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32 Painlevé TranscendentsProperties

§32.2 Differential Equations

Contents

§32.2(i) Introduction

The six Painlevé equations PIPVI are as follows:

32.2.1 2wz2=6w2+z,
32.2.2 2wz2=2w3+zw+α,
32.2.3 2wz2=1w(wz)2-1zwz+αw2+βz+γw3+δw,
32.2.4 2wz2=12w(wz)2+32w3+4zw2+2(z2-α)w+βw,
32.2.5 2wz2=(12w+1w-1)(wz)2-1zwz+(w-1)2z2(αw+βw)+γwz+δw(w+1)w-1,
32.2.6 2wz2=12(1w+1w-1+1w-z)(wz)2-(1z+1z-1+1w-z)wz+w(w-1)(w-z)z2(z-1)2(α+βzw2+γ(z-1)(w-1)2+δz(z-1)(w-z)2),

with α, β, γ, and δ arbitrary constants. The solutions of PIPVI are called the Painlevé transcendents. The six equations are sometimes referred to as the Painlevé transcendents, but in this chapter this term will be used only for their solutions.

Let

32.2.7 2wz2=F(z,w,wz),

be a nonlinear second-order differential equation in which F is a rational function of w and w/z, and is locally analytic in z, that is, analytic except for isolated singularities in . In general the singularities of the solutions are movable in the sense that their location depends on the constants of integration associated with the initial or boundary conditions. An equation is said to have the Painlevé property if all its solutions are free from movable branch points; the solutions may have movable poles or movable isolated essential singularities (§1.10(iii)), however.

There are fifty equations with the Painlevé property. They are distinct modulo Möbius (bilinear) transformations

32.2.8 W(ζ) =a(z)w+b(z)c(z)w+d(z),
ζ =ϕ(z),

in which a(z), b(z), c(z), d(z), and ϕ(z) are locally analytic functions. The fifty equations can be reduced to linear equations, solved in terms of elliptic functions (Chapters 22 and 23), or reduced to one of PIPVI.

For arbitrary values of the parameters α, β, γ, and δ, the general solutions of PIPVI are transcendental, that is, they cannot be expressed in closed-form elementary functions. However, for special values of the parameters, equations PIIPVI have special solutions in terms of elementary functions, or special functions defined elsewhere in the DLMF.

§32.2(ii) Renormalizations

If γδ0 in PIII, then set γ=1 and δ=-1, without loss of generality, by rescaling w and z if necessary. If γ=0 and αδ0 in PIII, then set α=1 and δ=-1, without loss of generality. Lastly, if δ=0 and βγ0, then set β=-1 and γ=1, without loss of generality.

If δ0 in PV, then set δ=-12, without loss of generality.

§32.2(iii) Alternative Forms

In PIII, if w(z)=ζ-1/2u(ζ) with ζ=z2, then

32.2.9 2uζ2=1u(uζ)2-1ζuζ+u2(α+γu)4ζ2+β4ζ+δ4u,

which is known as PIII.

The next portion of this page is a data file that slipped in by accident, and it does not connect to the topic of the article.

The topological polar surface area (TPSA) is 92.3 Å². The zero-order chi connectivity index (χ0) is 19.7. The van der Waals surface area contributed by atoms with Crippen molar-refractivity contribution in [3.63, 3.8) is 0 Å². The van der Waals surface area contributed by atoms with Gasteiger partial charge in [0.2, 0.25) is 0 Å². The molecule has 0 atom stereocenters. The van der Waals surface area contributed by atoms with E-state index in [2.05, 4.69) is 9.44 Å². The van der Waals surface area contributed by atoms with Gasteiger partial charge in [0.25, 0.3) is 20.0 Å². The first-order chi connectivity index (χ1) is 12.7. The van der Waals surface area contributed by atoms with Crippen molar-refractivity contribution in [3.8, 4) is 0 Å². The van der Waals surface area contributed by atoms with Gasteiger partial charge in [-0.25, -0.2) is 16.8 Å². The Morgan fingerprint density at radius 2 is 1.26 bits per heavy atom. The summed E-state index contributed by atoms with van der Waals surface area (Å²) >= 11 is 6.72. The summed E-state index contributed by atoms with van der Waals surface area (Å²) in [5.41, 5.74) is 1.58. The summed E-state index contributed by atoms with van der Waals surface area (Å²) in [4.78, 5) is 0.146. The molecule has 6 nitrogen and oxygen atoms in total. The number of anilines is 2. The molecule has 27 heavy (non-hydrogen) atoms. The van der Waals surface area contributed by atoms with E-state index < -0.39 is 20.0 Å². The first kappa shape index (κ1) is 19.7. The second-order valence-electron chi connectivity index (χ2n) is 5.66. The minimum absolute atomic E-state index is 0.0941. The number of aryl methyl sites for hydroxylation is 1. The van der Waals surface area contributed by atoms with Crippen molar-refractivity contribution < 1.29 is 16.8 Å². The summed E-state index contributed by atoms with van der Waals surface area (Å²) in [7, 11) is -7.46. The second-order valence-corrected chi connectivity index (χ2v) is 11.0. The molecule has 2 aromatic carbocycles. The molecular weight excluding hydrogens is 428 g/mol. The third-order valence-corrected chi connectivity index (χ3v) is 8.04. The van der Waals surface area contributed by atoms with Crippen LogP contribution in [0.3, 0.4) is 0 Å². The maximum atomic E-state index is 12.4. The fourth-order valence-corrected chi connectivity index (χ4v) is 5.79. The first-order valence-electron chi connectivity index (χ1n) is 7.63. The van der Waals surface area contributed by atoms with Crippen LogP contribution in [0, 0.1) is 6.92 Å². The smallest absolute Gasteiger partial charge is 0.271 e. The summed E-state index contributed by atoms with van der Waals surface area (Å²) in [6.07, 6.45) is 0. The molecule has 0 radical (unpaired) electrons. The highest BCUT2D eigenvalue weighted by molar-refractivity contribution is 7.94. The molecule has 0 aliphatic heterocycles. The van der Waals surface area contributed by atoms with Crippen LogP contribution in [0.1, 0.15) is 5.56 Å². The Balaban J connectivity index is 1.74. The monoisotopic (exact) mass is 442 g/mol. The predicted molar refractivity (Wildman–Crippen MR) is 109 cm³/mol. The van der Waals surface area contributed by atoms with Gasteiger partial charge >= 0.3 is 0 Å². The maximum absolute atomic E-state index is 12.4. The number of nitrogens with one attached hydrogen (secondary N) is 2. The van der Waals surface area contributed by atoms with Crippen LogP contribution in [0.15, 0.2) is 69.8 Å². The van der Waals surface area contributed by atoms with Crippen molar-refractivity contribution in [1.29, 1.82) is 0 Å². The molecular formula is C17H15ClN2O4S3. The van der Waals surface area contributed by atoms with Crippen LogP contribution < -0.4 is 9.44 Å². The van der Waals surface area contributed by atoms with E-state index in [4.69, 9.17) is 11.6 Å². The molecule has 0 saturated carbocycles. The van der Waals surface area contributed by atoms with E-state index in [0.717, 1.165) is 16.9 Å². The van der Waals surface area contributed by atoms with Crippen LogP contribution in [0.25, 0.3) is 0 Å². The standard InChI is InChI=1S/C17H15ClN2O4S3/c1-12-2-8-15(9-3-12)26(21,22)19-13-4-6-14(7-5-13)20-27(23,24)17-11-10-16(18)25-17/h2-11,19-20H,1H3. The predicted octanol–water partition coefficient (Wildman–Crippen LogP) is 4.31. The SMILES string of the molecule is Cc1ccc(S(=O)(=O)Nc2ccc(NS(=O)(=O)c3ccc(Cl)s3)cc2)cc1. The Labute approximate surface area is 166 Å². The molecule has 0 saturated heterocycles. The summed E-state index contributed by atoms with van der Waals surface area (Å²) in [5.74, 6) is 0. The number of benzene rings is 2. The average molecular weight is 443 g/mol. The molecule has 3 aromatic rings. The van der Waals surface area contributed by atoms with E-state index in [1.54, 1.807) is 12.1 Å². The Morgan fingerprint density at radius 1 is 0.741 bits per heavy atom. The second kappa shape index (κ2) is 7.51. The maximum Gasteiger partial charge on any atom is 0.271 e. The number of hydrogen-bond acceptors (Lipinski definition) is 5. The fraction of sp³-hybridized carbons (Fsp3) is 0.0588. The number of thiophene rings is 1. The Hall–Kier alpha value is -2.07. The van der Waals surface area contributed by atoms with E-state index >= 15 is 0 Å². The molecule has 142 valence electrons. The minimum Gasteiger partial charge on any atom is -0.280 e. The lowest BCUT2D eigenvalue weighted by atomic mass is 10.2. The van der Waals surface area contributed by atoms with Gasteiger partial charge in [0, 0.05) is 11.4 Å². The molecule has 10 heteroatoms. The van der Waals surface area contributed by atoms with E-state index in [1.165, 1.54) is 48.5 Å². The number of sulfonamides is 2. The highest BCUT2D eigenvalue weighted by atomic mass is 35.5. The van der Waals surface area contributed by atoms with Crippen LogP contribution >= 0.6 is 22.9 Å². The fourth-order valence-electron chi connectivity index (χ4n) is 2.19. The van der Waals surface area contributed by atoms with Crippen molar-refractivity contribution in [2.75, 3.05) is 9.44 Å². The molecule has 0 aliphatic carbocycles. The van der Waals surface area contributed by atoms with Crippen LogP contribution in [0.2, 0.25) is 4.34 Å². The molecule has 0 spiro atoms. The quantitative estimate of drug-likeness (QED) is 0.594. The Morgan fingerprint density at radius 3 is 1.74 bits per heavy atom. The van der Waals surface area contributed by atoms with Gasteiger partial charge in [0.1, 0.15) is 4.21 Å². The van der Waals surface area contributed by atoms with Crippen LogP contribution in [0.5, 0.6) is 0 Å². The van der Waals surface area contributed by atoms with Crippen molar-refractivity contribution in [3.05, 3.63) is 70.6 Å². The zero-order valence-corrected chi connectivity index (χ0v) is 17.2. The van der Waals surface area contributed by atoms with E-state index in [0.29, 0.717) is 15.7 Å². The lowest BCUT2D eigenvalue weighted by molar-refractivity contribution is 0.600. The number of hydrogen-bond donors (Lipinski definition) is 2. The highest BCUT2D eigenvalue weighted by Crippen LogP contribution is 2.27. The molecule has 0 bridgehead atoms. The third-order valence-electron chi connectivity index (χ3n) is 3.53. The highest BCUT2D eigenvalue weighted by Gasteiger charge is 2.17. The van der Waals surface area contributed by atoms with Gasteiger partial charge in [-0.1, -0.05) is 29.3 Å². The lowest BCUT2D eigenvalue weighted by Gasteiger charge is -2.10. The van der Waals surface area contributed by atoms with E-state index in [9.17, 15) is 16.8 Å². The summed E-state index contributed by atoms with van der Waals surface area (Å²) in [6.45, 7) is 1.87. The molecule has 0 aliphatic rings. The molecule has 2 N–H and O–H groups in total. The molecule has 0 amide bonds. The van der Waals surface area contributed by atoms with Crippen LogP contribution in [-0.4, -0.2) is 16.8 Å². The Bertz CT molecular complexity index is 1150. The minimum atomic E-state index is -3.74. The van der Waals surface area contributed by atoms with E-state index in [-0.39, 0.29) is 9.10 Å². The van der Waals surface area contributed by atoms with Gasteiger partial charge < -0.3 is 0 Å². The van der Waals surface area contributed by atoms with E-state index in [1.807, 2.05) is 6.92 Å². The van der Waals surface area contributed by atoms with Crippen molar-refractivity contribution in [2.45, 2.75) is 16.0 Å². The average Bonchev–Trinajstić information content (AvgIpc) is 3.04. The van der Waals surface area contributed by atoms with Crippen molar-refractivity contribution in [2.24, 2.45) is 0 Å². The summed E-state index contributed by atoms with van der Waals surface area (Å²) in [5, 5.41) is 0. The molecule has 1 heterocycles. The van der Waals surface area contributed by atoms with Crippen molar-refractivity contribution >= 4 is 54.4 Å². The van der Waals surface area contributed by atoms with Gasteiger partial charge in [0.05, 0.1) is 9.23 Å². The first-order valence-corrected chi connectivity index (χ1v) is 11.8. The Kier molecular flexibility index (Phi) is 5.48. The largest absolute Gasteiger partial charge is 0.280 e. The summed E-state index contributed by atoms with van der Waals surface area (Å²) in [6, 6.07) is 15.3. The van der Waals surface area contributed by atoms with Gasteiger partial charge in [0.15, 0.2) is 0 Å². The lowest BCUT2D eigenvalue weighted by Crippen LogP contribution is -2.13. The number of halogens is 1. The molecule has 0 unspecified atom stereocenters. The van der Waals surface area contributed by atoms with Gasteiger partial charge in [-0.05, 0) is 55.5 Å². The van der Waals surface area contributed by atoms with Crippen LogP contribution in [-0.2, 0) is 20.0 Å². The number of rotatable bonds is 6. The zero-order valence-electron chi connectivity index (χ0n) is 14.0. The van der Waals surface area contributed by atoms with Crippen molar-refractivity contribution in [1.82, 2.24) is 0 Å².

In PIII, if w(z)=exp(-u(z)), β=-α, and δ=-γ, then

32.2.10 2uz2+1zuz=2αzsinu+2γsin(2u).

In PIV, if w(z)=22(u(ζ))2 with ζ=2z and α=2ν+1, then

32.2.11 2uζ2=3u5+2ζu3+(14ζ2-ν-12)u+β32u3.

When β=0 this is a nonlinear harmonic oscillator.

In PV, if w(z)=(cothu(ζ))2 with ζ=lnz, then

32.2.12 2uζ2=-αcoshu2(sinhu)3-βsinhu2(coshu)3-14γζsinh(2u)-18δ2ζsinh(4u).

See also Okamoto (1987c), McCoy et al. (1977), Bassom et al. (1992), Bassom et al. (1995), and Takasaki (2001).

§32.2(iv) Elliptic Form

PVI can be written in the form

32.2.13 z(1-z)I(wtt(t-1)(t-z))=w(w-1)(w-z)(α+βzw2+γ(z-1)(w-1)2+(δ-12)z(z-1)(w-z)2),

where

32.2.14 I=z(1-z)2z2+(1-2z)z-14.

See Fuchs (1907), Painlevé (1906), Gromak et al. (2002, §42); also Manin (1998).

§32.2(v) Symmetric Forms

Let

32.2.15 f1z+f1(f2-f3)+2μ1 =0,
f2z+f2(f3-f1)+2μ2 =0,
f3z+f3(f1-f2)+2μ3 =0,

where μ1, μ2, μ3 are constants, f1, f2, f3 are functions of z, with

32.2.16 μ1+μ2+μ3=1,
32.2.17 f1(z)+f2(z)+f3(z)+2z=0.

Then w(z)=f1(z) satisfies PIV with

32.2.18 (α,β)=(μ3-μ2,-2μ12).

See Noumi and Yamada (1998).

Next, let

32.2.19 zf1z =f1f3(f2-f4)+(12-μ3)f1+μ1f3,
zf2z =f2f4(f3-f1)+(12-μ4)f2+μ2f4,
zf3z =f3f1(f4-f2)+(12-μ1)f3+μ3f1,
zf4z =f4f2(f1-f3)+(12-μ2)f4+μ4f2,

where μ1, μ2, μ3, μ4 are constants, f1, f2, f3, f4 are functions of z, with

32.2.20 μ1+μ2+μ3+μ4=1,
32.2.21 f1(z)+f3(z)=z,
32.2.22 f2(z)+f4(z)=z.

Then w(z)=1-(z/f1(z)) satisfies PV with

32.2.23 (α,β,γ,δ)=(12μ12,-12μ32,μ4-μ2,-12).

§32.2(vi) Coalescence Cascade

PIPV are obtained from PVI by a coalescence cascade:

32.2.24 PVIPVPIVPIIIPIIPI

For example, if in PII

32.2.25 w(z;α)=ϵW(ζ)+1ϵ5,
32.2.26 z =ϵ2ζ-6ϵ10,
α =4ϵ15,

then

32.2.27 2Wζ2=6W2+ζ+ϵ6(2W3+ζW);

thus in the limit as ϵ0, W(ζ) satisfies PI with z=ζ.

If in PIII

32.2.28 w(z;α,β,γ,δ)=1+2ϵW(ζ;a),
32.2.29 z =1+ϵ2ζ,
α =-12ϵ-6,
β =12ϵ-6+2aϵ-3,
γ =-δ
=14ϵ-6,

then as ϵ0, W(ζ;a) satisfies PII with z=ζ, α=a.

If in PIV

32.2.30 w(z;α,β)=22/3ϵ-1W(ζ;a)+ϵ-3,
32.2.31 z =2-2/3ϵζ-ϵ-3,
α =-2a-12ϵ-6,
β =-12ϵ-12,

then as ϵ0, W(ζ;a) satisfies PII with z=ζ, α=a.

If in PV

32.2.32 w(z;α,β,γ,δ)=1+ϵζW(ζ;a,b,c,d),
32.2.33 z =ζ2,
α =14aϵ-1+18cϵ-2,
β =-18cϵ-2,
γ =14ϵb,
δ =18ϵ2d,

then as ϵ0, W(ζ;a,b,c,d) satisfies PIII with z=ζ, α=a, β=b, γ=c, δ=d.

If in PV

32.2.34 w(z;α,β,γ,δ)=122ϵW(ζ;a,b),
32.2.35 z =1+2ϵζ,
α =12ϵ-4,
β =14b,
γ =-ϵ-4,
δ =aϵ-2-12ϵ-4,

then as ϵ0, W(ζ;a,b) satisfies PIV with z=ζ, α=a, β=b.

Lastly, if in PVI

32.2.36 w(z;α,β,γ,δ)=W(ζ;a,b,c,d),
32.2.37 z =1+ϵζ,
γ =cϵ-1-dϵ-2,
δ =dϵ-2,

then as ϵ0, W(ζ;a,b,c,d) satisfies PV with z=ζ, α=a, β=b, γ=c, δ=d.